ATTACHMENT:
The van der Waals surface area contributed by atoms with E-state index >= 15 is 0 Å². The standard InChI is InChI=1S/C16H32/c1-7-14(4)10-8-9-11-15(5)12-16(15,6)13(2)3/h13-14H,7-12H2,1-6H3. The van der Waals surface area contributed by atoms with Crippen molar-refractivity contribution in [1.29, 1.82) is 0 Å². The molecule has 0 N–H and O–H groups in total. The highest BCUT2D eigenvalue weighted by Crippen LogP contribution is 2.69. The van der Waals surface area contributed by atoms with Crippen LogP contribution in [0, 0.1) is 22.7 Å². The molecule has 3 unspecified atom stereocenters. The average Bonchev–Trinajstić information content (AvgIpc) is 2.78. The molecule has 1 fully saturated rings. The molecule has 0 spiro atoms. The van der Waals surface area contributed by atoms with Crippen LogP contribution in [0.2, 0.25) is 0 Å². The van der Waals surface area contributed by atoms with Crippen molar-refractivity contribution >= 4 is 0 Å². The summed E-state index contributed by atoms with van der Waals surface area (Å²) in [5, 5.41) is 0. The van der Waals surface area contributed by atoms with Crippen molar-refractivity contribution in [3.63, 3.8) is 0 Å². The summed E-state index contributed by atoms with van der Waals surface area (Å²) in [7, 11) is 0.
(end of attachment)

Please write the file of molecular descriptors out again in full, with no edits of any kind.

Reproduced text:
The van der Waals surface area contributed by atoms with E-state index >= 15 is 0 Å². The standard InChI is InChI=1S/C16H32/c1-7-14(4)10-8-9-11-15(5)12-16(15,6)13(2)3/h13-14H,7-12H2,1-6H3. The van der Waals surface area contributed by atoms with Crippen molar-refractivity contribution in [1.29, 1.82) is 0 Å². The molecule has 0 N–H and O–H groups in total. The highest BCUT2D eigenvalue weighted by Crippen LogP contribution is 2.69. The van der Waals surface area contributed by atoms with Crippen LogP contribution in [0, 0.1) is 22.7 Å². The molecule has 3 unspecified atom stereocenters. The average Bonchev–Trinajstić information content (AvgIpc) is 2.78. The molecule has 1 fully saturated rings. The molecule has 0 spiro atoms. The van der Waals surface area contributed by atoms with Crippen LogP contribution in [0.2, 0.25) is 0 Å². The van der Waals surface area contributed by atoms with Crippen molar-refractivity contribution >= 4 is 0 Å². The summed E-state index contributed by atoms with van der Waals surface area (Å²) in [5, 5.41) is 0. The van der Waals surface area contributed by atoms with Crippen molar-refractivity contribution in [3.63, 3.8) is 0 Å². The summed E-state index contributed by atoms with van der Waals surface area (Å²) in [7, 11) is 0.